The first EPC Summit held in Prague in October 2022 agreed the range of problems that are faced by Europe following the launch of Russia’s aggression against Ukraine and the response measures: a) supporting Ukraine from financial, humanitarian, political and military viewpoints with the aim of discouraging the Russian aggression; b) ensuring security in the countries of the Black Sea Basin and the Baltic states; c) combating cybernetic attacks on the part of Russia; d) finding efficient responses to get rid of Russia’s energy blackmail so as to reduce the natural gas prices to a level that is justified from economic viewpoint, etc.

The second EPC Summit that was held in the Republic of Moldova on June 1, 2023 confirmed the European states’ interest in the dialogue on this platform. The leaders of 45 European states and the senior leadership of the European Union (EU) took part in the summit, which is a proof of the utility and necessity of the EPC. Out of those invited, only the representatives of Turkey and San Marino didn’t take part. For such a high level of participation and representation, preparatory activity and a suitable agenda are required. Discussions on the issue existed also ahead of the Prague summit, including the institutionalizations of the EPC by establishing a permanent secretariat, which would have a budget for preparing the subsequent meetings. This ides for now does not enjoy broad support owing to fears that bureaucratization can cause harm to flexibility in identifying and reacting to pressing problems faced by the European continent. That’s why the existing format remains preferable, the organization of summits remaining the task of the host states that are informally supported by the EU so as to underline the equality of the participants and not to allow the EU agenda to prevail over the interests of the non-EU states.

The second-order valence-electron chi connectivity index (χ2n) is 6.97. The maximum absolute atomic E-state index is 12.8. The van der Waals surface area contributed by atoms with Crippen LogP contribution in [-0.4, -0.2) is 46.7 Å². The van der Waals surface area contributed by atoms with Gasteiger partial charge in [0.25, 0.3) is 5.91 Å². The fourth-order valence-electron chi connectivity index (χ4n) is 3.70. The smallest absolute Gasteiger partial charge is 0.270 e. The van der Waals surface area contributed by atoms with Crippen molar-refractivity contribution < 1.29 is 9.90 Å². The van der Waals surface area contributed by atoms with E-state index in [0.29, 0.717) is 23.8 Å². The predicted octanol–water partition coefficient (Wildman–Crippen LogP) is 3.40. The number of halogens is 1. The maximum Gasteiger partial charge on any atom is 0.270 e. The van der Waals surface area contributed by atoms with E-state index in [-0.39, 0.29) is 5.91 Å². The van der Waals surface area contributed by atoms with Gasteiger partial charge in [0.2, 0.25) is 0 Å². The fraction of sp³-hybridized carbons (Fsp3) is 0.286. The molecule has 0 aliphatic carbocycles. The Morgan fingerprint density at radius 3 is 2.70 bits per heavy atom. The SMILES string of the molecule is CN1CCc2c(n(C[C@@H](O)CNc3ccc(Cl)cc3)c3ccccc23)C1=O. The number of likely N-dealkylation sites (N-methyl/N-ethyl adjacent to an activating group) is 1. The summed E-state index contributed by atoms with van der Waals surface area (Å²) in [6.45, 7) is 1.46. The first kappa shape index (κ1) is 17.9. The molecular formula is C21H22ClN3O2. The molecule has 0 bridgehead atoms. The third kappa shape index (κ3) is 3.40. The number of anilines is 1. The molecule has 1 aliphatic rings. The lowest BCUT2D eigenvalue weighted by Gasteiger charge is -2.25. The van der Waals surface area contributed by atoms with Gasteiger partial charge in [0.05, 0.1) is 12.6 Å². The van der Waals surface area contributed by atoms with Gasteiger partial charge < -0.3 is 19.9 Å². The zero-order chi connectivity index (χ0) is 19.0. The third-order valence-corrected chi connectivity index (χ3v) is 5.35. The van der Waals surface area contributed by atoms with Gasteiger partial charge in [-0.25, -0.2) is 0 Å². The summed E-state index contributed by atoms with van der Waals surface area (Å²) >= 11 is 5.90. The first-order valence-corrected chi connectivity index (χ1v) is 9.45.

Among the main subjects discussed at the EPC Summit in the Republic of Moldova were those discussed in Prague and a series of new aspects, including those proposed by Ukraine and the host of the event: European unity in front of the Russian aggression; European security seen through the angle of Ukrainian President Volodimir Zelensky’s proposals to support Ukraine’s accession to NATO and the enlargement of the EU; addressing of the problem of unsolved conflicts between Armenia and Azerbaijan and between Serbia and Kosovo.

What did the Republic of Moldova gain as a result of EPC Summit?